My other two big pieces of advice (and this is applicable to any place you visit really) is to travel during off peak or shoulder seasons, which in Japan is late autumn through March (excluding the New Year period). Although Cherry Blossom season in Kyoto or Autumn Foliage season in Tokyo may be picture perfect times of the year, but they are the most expensive and busiest of the year. You’ll also want to avoid all of the Japanese holiday periods especially Golden Week in late April to early May, and Obon week in mid August. My other advices is to include or swap out some of the larger and costlier cities for smaller ones or countryside areas. Tokyo and Kyoto are both popular and expensive cities, but you can get a similar taste and feel for both these cities by visiting Sapporo (like a smaller Tokyo) and Koyasan (with it’s spiritual and traditional feel that’s reminiscent of a quieter Kyoto).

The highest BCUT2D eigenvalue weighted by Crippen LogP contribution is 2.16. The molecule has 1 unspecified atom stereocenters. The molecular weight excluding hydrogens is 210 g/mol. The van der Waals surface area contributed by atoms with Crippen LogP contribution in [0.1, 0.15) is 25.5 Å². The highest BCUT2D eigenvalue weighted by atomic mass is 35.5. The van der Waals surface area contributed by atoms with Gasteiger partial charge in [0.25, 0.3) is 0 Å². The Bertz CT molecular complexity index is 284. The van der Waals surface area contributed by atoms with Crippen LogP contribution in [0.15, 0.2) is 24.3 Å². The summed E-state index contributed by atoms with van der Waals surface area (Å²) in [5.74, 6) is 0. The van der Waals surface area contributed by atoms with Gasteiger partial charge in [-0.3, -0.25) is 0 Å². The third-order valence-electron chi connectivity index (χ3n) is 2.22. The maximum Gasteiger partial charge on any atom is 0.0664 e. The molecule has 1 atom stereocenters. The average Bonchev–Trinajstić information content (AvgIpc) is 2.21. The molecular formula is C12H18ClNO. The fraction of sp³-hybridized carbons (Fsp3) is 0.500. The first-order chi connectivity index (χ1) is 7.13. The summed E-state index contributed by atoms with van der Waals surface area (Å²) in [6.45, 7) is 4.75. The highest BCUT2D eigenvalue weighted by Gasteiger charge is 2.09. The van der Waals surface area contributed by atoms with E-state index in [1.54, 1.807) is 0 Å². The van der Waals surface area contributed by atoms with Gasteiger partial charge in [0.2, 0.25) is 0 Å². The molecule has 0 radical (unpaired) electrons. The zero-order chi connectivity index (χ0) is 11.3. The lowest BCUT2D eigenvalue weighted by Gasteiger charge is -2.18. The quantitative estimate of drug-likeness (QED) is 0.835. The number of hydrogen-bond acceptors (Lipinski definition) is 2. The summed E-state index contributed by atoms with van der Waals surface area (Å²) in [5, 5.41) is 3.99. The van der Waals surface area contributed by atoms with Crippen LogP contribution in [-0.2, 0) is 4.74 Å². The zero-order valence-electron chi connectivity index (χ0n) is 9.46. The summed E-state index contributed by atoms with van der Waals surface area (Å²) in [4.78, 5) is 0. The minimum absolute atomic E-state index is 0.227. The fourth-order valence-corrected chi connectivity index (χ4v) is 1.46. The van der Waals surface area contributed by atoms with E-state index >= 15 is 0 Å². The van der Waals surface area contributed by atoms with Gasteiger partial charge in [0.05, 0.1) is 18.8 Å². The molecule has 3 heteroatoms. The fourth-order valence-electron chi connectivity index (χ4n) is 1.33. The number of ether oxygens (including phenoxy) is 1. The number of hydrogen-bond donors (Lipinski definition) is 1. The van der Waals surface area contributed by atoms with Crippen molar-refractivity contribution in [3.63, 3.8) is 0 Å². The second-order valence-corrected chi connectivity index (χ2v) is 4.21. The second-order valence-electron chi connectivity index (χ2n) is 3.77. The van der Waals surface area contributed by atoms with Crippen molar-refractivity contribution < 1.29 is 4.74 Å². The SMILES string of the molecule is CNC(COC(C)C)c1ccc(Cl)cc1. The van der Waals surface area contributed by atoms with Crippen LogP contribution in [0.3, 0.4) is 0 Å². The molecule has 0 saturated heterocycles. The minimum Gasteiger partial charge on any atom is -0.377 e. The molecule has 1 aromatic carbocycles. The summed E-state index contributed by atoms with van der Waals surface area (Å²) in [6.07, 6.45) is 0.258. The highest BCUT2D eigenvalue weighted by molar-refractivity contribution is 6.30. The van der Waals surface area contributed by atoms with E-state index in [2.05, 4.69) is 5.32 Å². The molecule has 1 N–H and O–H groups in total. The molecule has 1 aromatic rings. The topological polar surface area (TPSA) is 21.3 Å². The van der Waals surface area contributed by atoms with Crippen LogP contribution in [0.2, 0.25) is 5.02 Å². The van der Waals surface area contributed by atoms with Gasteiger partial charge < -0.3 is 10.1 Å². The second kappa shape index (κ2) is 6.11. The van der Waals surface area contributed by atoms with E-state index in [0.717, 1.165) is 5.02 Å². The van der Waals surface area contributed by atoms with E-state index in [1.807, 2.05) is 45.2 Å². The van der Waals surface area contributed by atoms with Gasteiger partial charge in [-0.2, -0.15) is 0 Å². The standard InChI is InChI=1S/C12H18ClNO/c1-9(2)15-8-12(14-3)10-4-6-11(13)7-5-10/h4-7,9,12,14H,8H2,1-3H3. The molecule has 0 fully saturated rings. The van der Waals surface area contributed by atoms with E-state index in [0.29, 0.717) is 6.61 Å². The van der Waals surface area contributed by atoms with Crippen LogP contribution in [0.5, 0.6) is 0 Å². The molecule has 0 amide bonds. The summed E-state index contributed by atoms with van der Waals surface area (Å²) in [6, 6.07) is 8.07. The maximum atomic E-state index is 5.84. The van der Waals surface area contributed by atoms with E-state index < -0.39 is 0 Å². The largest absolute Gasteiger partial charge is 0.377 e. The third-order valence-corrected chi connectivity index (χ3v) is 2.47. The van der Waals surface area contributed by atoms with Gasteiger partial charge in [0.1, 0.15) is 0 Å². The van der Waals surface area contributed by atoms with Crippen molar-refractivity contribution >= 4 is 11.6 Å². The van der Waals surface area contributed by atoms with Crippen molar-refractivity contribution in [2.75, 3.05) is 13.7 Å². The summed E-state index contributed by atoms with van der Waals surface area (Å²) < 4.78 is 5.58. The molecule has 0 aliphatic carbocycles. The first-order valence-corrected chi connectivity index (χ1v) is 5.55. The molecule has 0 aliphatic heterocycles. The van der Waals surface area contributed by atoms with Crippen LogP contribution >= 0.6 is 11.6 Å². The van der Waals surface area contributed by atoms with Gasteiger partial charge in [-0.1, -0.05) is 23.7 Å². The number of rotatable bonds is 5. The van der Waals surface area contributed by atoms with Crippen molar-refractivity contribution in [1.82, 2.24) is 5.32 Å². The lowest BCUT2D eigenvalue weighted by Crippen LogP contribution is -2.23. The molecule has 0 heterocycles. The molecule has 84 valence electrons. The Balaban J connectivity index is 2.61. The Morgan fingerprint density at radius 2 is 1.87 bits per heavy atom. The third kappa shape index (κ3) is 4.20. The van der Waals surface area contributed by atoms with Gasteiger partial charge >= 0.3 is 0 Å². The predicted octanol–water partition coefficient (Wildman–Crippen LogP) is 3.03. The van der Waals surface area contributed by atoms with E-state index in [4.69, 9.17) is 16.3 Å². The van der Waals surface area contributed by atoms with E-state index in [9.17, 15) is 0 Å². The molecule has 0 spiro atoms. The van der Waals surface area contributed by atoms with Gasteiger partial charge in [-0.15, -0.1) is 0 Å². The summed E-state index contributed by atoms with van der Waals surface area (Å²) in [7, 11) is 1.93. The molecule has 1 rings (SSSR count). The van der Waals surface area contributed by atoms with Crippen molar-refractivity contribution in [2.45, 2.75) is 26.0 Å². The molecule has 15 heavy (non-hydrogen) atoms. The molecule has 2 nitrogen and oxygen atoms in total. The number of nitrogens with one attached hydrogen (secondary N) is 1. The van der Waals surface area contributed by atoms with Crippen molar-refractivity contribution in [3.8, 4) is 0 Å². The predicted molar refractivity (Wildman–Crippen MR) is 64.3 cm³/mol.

Space in all the Japanese cities is a premium that you will pay for. This will be one of your biggest expenses and the best way to save is through dropping your standards and kissing good bye your dreams of a Scar-Jo ‘Lost in Translation’ stay at the Park Hyatt Tokyo (one of Tokyo’s most expensive hotels). Alternatively you can save on accommodation through hostel stays, couchsurfing or using AirBnB. Siu On and I on our last trip to Japan did a two week stay at a ski school in Niseko through the work exchange website, Workaway, which saved us a lot of money and allowed us to see an area more in depth.

Hostel in Asahidake